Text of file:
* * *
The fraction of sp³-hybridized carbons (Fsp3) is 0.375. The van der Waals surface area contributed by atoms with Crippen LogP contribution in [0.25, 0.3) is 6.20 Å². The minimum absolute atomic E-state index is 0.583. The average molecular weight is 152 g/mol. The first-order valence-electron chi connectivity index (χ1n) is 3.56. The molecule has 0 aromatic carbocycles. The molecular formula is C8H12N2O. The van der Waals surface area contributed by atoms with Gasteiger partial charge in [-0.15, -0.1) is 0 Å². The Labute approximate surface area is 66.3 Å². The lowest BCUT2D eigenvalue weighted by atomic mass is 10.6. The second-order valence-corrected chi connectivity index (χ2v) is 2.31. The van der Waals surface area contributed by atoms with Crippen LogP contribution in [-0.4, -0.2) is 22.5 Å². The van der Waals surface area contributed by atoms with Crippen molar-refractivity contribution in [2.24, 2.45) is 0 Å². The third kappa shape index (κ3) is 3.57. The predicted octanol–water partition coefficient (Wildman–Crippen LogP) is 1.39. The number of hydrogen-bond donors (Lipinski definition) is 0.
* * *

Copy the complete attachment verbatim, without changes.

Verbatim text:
The fraction of sp³-hybridized carbons (Fsp3) is 0.375. The van der Waals surface area contributed by atoms with Crippen LogP contribution in [0.25, 0.3) is 6.20 Å². The minimum absolute atomic E-state index is 0.583. The average molecular weight is 152 g/mol. The first-order valence-electron chi connectivity index (χ1n) is 3.56. The molecule has 0 aromatic carbocycles. The molecular formula is C8H12N2O. The van der Waals surface area contributed by atoms with Gasteiger partial charge in [-0.15, -0.1) is 0 Å². The Labute approximate surface area is 66.3 Å². The lowest BCUT2D eigenvalue weighted by atomic mass is 10.6. The second-order valence-corrected chi connectivity index (χ2v) is 2.31. The van der Waals surface area contributed by atoms with Crippen LogP contribution in [-0.4, -0.2) is 22.5 Å². The van der Waals surface area contributed by atoms with Crippen molar-refractivity contribution in [2.24, 2.45) is 0 Å². The third kappa shape index (κ3) is 3.57. The predicted octanol–water partition coefficient (Wildman–Crippen LogP) is 1.39. The number of hydrogen-bond donors (Lipinski definition) is 0.